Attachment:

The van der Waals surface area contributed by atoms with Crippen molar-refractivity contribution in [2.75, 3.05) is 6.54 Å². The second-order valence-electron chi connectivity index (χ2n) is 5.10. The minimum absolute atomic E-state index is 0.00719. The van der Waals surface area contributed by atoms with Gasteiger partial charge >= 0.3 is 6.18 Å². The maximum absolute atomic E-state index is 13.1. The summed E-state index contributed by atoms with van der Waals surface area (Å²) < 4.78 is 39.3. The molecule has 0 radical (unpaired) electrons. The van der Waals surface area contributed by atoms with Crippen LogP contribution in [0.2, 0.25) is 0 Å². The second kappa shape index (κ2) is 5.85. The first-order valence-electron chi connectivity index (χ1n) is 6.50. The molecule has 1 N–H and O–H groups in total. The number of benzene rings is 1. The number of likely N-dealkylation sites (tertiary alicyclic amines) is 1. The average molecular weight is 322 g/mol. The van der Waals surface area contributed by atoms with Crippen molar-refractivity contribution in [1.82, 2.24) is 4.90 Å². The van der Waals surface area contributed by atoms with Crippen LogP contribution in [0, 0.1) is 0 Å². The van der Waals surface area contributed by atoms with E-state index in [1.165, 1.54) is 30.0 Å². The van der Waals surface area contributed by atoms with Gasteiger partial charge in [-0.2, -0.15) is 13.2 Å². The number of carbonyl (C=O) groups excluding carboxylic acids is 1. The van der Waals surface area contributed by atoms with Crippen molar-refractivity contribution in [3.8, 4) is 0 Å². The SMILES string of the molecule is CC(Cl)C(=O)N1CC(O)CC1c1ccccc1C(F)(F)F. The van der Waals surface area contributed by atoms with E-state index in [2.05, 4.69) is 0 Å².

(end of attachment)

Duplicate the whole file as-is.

The van der Waals surface area contributed by atoms with Crippen molar-refractivity contribution in [2.75, 3.05) is 6.54 Å². The second-order valence-electron chi connectivity index (χ2n) is 5.10. The minimum absolute atomic E-state index is 0.00719. The van der Waals surface area contributed by atoms with Gasteiger partial charge >= 0.3 is 6.18 Å². The maximum absolute atomic E-state index is 13.1. The summed E-state index contributed by atoms with van der Waals surface area (Å²) < 4.78 is 39.3. The molecule has 0 radical (unpaired) electrons. The van der Waals surface area contributed by atoms with Crippen LogP contribution in [0.2, 0.25) is 0 Å². The second kappa shape index (κ2) is 5.85. The first-order valence-electron chi connectivity index (χ1n) is 6.50. The molecule has 1 N–H and O–H groups in total. The number of benzene rings is 1. The number of likely N-dealkylation sites (tertiary alicyclic amines) is 1. The average molecular weight is 322 g/mol. The van der Waals surface area contributed by atoms with Crippen molar-refractivity contribution in [1.82, 2.24) is 4.90 Å². The van der Waals surface area contributed by atoms with Crippen LogP contribution in [0, 0.1) is 0 Å². The van der Waals surface area contributed by atoms with E-state index in [1.165, 1.54) is 30.0 Å². The van der Waals surface area contributed by atoms with Gasteiger partial charge in [-0.2, -0.15) is 13.2 Å². The number of carbonyl (C=O) groups excluding carboxylic acids is 1. The van der Waals surface area contributed by atoms with Crippen molar-refractivity contribution in [3.8, 4) is 0 Å². The SMILES string of the molecule is CC(Cl)C(=O)N1CC(O)CC1c1ccccc1C(F)(F)F. The van der Waals surface area contributed by atoms with E-state index in [2.05, 4.69) is 0 Å².